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In Savanna, deer hunting began a week early, for a few hunters living with disabilities

The annual hunt allows those in wheelchairs, or with other disabilities, to get out and firearm hunt for deer a week before the season opens up for the rest of IL.

SAVANNA, Ill. — Nearly 35 hunters, along with their attendees, spent the weekend of Nov. 14-15 at the old army depot in Savanna, for a special hunt for those living with disabilities. 

For the rest of Illinois, firearm season for deer hunting won't open up until Nov. 20. But this hunt was given special permission to take place early, and allow those who might be gatekept out of many other hunting grounds, the chance to try and nab a deer. 

The annual disabled hunt has been taking place at the depot since 2007, and has grown from just 15 open spots, to 35. According to Ed Britton, District Manager for the Upper Mississippi River National Wildlife & Fish Refuge, the high quality of both the hunt, and the care the staff put into making the event accessible, has contributed to its growing popularity.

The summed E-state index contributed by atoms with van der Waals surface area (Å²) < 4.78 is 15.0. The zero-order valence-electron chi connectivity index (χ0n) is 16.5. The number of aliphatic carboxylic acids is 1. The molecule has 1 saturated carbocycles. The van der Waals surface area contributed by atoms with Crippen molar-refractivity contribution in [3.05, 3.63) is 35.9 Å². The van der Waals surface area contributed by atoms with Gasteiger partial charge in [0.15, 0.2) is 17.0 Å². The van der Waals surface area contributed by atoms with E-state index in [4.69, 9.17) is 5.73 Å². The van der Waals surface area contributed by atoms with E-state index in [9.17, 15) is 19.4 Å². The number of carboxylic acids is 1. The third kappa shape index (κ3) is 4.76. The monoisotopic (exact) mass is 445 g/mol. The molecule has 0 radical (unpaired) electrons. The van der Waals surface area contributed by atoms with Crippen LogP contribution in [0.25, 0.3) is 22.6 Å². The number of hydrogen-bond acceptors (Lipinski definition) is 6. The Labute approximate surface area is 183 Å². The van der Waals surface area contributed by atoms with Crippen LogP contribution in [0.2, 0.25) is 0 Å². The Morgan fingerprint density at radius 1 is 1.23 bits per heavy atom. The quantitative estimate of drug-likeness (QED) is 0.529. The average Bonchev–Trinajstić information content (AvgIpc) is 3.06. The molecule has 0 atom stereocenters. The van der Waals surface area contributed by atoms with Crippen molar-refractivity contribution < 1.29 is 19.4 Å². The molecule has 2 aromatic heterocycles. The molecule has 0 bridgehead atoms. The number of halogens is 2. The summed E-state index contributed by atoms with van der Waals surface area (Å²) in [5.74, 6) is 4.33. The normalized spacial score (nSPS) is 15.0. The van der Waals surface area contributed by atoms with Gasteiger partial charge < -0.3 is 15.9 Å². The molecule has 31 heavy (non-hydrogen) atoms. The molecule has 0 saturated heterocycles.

"Many of these guys are in wheelchairs, so these sites have to be accessible," he said. "So we go to a lot of extra effort to make that happen." 

This year, hunters from nine different states made it through the application process, including some from Mississippi, Alabama, Tennessee and Florida. And in the past, as many as 14 states have been represented. Britton said the idea of the hunt began when he was chatting to a few disabled veterans about what different opportunities the refuge could offer.